The RareCircles Guide to Understanding NFT Commercial Rights
One of the most unique ways that NFT creators have begun providing extra value to NFT buyers is by licensing commercial-use rights. What does that mean? Essentially, it means letting your project become a launchpad for decentralized creativity, allowing your community to use their NFTs in their own creative and commercial endeavours — and even to earn a profit doing so.
The idea has been kicking around for a few years — in 2018, the CryptoKitties project earned some buzz by allowing its community members to commercialize their NFTs, provided the revenues didn’t exceed $100,000 per year. But the idea has really taken off more recently, with new projects popping up left and right.
So, to license — yay or nay?
It shows faith in the community
Since the new initiatives come from your project’s inner circle, they tend to reflect the community’s interests and obsessions. And allowing for their creation unlocks new possibilities for people outside the community to become aware of your project — in short, it’s free marketing. As pointed out in the RC case study of the Bored Ape Yacht Club, commercial-usage rights in that community have created awareness beyond traditional NFT and crypto circles.
It deepens the sense of belonging
Offering rights reinforces the community bond that a great NFT project seeks to create and sustain. Community members, even those who don’t make use of privileges, benefit from that. They also share in the added value earned when the project’s art and ethos spreads further into the world, whether virtually or physically.
It can enhance the project’s longevity
Nurturing community over the long term is one of the major upsides of licensing, but here’s another practical way to ensure your project’s staying power: If community members want to retain commercial rights, they need to retain ownership of their NFT. For a segment of the community at least, that shifts the focus from rarity, flipping, or trading to long-term holding.
It creates new economic opportunities
By providing commercial rights, you’re producing a clear financial upside for your community, in particular those people who supported the project early. The ultimate value of that benefit depends on a host of factors — among them the quality of the art, the broader popularity or awareness of the NFT project itself, and the way an NFT holder makes use of their rights. But the economic potential it creates is embedded in each and every NFT.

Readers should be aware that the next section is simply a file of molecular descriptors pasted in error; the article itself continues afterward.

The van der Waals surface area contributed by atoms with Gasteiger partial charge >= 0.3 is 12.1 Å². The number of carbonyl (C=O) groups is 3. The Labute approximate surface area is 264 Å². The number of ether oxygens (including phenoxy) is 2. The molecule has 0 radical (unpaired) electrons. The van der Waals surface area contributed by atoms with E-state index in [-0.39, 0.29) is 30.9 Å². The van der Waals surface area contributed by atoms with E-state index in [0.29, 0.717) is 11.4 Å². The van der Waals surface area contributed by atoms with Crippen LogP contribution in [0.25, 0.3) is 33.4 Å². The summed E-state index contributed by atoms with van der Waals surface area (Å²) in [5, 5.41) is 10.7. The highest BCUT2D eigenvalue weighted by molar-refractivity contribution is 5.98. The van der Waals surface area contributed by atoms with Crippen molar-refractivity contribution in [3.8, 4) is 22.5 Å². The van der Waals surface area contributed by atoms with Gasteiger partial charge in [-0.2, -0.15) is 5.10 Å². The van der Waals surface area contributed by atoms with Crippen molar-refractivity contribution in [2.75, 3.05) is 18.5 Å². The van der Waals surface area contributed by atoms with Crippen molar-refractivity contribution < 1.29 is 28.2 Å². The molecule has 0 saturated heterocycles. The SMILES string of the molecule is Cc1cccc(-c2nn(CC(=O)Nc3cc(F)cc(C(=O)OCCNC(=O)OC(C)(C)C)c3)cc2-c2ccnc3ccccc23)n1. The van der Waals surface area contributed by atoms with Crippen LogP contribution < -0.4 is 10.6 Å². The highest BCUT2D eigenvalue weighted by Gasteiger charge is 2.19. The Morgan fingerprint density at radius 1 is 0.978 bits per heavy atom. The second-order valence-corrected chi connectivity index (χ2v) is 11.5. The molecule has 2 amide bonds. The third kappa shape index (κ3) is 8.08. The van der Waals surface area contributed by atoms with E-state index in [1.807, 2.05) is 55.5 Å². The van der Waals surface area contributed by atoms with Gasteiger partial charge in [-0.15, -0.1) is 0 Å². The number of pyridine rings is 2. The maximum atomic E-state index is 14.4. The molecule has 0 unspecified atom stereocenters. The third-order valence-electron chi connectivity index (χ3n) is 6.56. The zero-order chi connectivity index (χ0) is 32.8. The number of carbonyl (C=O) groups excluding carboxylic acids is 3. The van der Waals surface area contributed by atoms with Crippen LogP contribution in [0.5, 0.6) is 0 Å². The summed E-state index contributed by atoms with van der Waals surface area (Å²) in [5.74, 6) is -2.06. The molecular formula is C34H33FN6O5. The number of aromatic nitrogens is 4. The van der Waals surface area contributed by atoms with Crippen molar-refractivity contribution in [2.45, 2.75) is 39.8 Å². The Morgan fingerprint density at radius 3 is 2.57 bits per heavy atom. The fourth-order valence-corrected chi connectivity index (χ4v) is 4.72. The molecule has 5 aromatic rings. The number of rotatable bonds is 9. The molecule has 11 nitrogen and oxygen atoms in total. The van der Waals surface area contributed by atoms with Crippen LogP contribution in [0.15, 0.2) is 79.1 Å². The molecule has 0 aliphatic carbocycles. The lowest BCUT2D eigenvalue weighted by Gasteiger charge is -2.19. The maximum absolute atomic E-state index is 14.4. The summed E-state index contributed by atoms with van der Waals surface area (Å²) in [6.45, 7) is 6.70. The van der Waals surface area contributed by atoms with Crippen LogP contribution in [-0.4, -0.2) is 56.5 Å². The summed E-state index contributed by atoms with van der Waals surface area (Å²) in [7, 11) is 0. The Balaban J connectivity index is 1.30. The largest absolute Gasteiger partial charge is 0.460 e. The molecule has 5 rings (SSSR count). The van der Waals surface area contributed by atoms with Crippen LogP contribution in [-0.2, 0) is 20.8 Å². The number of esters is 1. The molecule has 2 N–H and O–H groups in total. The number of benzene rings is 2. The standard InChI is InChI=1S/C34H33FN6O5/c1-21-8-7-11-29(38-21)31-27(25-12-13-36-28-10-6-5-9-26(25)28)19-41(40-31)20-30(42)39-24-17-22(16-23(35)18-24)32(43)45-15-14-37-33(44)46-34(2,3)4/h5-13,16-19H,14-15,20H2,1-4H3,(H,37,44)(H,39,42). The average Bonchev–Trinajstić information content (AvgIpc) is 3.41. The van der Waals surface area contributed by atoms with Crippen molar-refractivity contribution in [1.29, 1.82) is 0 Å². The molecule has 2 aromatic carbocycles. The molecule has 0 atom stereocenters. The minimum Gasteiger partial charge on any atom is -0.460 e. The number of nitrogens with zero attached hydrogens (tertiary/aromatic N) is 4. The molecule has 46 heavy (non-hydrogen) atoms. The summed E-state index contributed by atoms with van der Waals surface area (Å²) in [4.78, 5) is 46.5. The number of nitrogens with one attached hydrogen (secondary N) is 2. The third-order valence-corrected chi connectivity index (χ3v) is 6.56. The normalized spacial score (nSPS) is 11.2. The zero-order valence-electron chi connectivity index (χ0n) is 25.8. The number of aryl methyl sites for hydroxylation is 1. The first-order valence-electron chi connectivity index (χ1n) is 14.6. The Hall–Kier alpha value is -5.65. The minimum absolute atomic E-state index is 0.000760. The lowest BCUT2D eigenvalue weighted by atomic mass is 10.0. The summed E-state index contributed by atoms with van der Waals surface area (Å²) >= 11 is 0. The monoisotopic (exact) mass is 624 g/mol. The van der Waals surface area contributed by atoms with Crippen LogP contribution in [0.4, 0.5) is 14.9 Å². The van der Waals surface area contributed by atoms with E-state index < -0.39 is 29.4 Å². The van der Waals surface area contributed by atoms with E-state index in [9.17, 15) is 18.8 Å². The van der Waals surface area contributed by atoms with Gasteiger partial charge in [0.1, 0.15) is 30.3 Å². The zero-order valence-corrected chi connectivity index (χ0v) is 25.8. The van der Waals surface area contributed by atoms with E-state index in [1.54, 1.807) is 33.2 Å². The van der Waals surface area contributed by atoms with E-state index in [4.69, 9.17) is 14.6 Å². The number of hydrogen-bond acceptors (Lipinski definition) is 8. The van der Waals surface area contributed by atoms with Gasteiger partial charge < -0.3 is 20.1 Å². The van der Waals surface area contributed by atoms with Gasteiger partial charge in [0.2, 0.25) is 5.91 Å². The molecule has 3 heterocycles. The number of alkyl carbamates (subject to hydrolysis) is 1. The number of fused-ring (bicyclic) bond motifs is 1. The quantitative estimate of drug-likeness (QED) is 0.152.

It means you lose control over your art and IP
The Bored Ape community has created audience-appropriate offerings (craft beer and comics), but there’s nothing stopping someone from using an Ape for less suitable purposes — or even offensive or hateful ones. That could reflect poorly on the project overall, and even as the original creator you would likely have no legal recourse. To stress the first pro above, you need to trust your community. This is arguably the reason why a project like NBA Top Shot, representing an established, image-conscious brand, is explicit about prohibiting commercial usage.
It limits secondary trading
A community member can’t sell their NFT if they want to continue using it commercially, which means the NFT is effectively removed from the secondary market. It’s a strategy built around offering new value to your community, not flipping NFTs for immediate profit. This is where you need to take stock of what you’re trying to achieve and how important the secondary market is to your project.
It works better for some projects than others
As with the NBA Top Shot example, this is unlikely to work well with projects that are themselves extensions of existing intellectual property — imagine a set of MLB baseball cards that also licensed their owner to sell trinkets with players’ face on them.
For projects involving original art, the strategy is only as good as the art itself — and the enthusiasm and creativity of the community. If you can’t imagine a situation in which licensing IP might add real value for your community, that probably means you need to go back and take a harder look at the project overall.
Written by: Matthew Halliday